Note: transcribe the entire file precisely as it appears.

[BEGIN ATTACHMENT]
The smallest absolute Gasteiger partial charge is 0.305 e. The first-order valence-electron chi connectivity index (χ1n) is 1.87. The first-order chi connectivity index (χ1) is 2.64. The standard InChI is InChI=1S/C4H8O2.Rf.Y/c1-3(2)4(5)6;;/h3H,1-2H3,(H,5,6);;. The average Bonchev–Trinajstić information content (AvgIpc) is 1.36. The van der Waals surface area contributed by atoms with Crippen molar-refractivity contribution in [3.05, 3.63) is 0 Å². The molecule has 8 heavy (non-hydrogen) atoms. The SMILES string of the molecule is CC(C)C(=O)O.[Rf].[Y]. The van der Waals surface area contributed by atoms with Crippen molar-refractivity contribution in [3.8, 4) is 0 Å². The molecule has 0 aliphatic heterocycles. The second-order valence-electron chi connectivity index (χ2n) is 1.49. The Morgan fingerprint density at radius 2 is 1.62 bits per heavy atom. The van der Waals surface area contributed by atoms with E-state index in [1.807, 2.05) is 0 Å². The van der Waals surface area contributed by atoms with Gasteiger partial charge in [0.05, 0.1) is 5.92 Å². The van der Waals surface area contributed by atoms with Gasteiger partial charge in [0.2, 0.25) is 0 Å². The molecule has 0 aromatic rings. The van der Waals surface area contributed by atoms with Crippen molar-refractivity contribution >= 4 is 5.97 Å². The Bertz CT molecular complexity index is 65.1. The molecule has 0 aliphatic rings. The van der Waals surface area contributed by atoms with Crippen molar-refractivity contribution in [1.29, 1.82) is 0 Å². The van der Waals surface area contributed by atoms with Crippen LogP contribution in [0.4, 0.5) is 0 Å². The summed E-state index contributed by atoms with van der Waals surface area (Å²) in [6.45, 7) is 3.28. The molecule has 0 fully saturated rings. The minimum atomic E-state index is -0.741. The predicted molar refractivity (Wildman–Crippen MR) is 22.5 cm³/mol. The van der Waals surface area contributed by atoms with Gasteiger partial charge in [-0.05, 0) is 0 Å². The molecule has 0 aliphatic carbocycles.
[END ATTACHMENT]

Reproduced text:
The smallest absolute Gasteiger partial charge is 0.305 e. The first-order valence-electron chi connectivity index (χ1n) is 1.87. The first-order chi connectivity index (χ1) is 2.64. The standard InChI is InChI=1S/C4H8O2.Rf.Y/c1-3(2)4(5)6;;/h3H,1-2H3,(H,5,6);;. The average Bonchev–Trinajstić information content (AvgIpc) is 1.36. The van der Waals surface area contributed by atoms with Crippen molar-refractivity contribution in [3.05, 3.63) is 0 Å². The molecule has 8 heavy (non-hydrogen) atoms. The SMILES string of the molecule is CC(C)C(=O)O.[Rf].[Y]. The van der Waals surface area contributed by atoms with Crippen molar-refractivity contribution in [3.8, 4) is 0 Å². The molecule has 0 aliphatic heterocycles. The second-order valence-electron chi connectivity index (χ2n) is 1.49. The Morgan fingerprint density at radius 2 is 1.62 bits per heavy atom. The van der Waals surface area contributed by atoms with E-state index in [1.807, 2.05) is 0 Å². The van der Waals surface area contributed by atoms with Gasteiger partial charge in [0.05, 0.1) is 5.92 Å². The van der Waals surface area contributed by atoms with Gasteiger partial charge in [0.2, 0.25) is 0 Å². The molecule has 0 aromatic rings. The van der Waals surface area contributed by atoms with Crippen molar-refractivity contribution >= 4 is 5.97 Å². The Bertz CT molecular complexity index is 65.1. The molecule has 0 aliphatic rings. The van der Waals surface area contributed by atoms with Crippen molar-refractivity contribution in [1.29, 1.82) is 0 Å². The van der Waals surface area contributed by atoms with Crippen LogP contribution in [0.4, 0.5) is 0 Å². The summed E-state index contributed by atoms with van der Waals surface area (Å²) in [6.45, 7) is 3.28. The molecule has 0 fully saturated rings. The minimum atomic E-state index is -0.741. The predicted molar refractivity (Wildman–Crippen MR) is 22.5 cm³/mol. The van der Waals surface area contributed by atoms with Gasteiger partial charge in [-0.05, 0) is 0 Å². The molecule has 0 aliphatic carbocycles.